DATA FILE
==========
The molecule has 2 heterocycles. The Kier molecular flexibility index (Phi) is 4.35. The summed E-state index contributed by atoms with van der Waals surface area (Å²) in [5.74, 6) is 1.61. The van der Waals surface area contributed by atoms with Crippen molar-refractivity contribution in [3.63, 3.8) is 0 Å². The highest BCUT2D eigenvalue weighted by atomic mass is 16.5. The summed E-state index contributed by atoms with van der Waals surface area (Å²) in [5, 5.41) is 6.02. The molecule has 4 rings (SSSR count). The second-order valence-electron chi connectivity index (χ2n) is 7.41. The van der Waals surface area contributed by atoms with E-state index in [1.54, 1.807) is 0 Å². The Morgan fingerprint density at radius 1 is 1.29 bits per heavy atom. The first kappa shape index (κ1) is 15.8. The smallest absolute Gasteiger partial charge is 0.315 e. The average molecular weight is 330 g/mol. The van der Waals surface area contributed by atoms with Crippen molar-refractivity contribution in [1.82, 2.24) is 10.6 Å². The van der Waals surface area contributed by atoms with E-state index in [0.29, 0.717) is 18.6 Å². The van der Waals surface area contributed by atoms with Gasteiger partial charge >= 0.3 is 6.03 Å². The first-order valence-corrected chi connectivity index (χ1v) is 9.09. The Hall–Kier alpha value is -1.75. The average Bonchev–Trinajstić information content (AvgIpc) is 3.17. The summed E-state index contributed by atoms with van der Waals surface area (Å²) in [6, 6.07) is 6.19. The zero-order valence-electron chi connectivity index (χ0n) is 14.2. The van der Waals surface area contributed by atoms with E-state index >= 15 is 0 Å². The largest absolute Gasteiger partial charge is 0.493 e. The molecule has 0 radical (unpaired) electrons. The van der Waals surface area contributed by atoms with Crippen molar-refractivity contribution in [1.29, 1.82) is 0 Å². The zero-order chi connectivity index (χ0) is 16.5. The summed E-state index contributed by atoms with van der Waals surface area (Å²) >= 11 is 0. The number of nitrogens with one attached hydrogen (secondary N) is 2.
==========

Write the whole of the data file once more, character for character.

The molecule has 2 heterocycles. The Kier molecular flexibility index (Phi) is 4.35. The summed E-state index contributed by atoms with van der Waals surface area (Å²) in [5.74, 6) is 1.61. The van der Waals surface area contributed by atoms with Crippen molar-refractivity contribution in [3.63, 3.8) is 0 Å². The highest BCUT2D eigenvalue weighted by atomic mass is 16.5. The summed E-state index contributed by atoms with van der Waals surface area (Å²) in [5, 5.41) is 6.02. The molecule has 4 rings (SSSR count). The second-order valence-electron chi connectivity index (χ2n) is 7.41. The van der Waals surface area contributed by atoms with E-state index in [1.54, 1.807) is 0 Å². The Morgan fingerprint density at radius 1 is 1.29 bits per heavy atom. The first kappa shape index (κ1) is 15.8. The smallest absolute Gasteiger partial charge is 0.315 e. The average molecular weight is 330 g/mol. The van der Waals surface area contributed by atoms with Crippen molar-refractivity contribution in [1.82, 2.24) is 10.6 Å². The van der Waals surface area contributed by atoms with E-state index in [0.29, 0.717) is 18.6 Å². The van der Waals surface area contributed by atoms with Gasteiger partial charge >= 0.3 is 6.03 Å². The first-order valence-corrected chi connectivity index (χ1v) is 9.09. The Hall–Kier alpha value is -1.75. The average Bonchev–Trinajstić information content (AvgIpc) is 3.17. The summed E-state index contributed by atoms with van der Waals surface area (Å²) in [6, 6.07) is 6.19. The zero-order valence-electron chi connectivity index (χ0n) is 14.2. The van der Waals surface area contributed by atoms with E-state index >= 15 is 0 Å². The largest absolute Gasteiger partial charge is 0.493 e. The molecule has 0 radical (unpaired) electrons. The van der Waals surface area contributed by atoms with Crippen molar-refractivity contribution in [1.29, 1.82) is 0 Å². The zero-order chi connectivity index (χ0) is 16.5. The summed E-state index contributed by atoms with van der Waals surface area (Å²) >= 11 is 0. The number of nitrogens with one attached hydrogen (secondary N) is 2.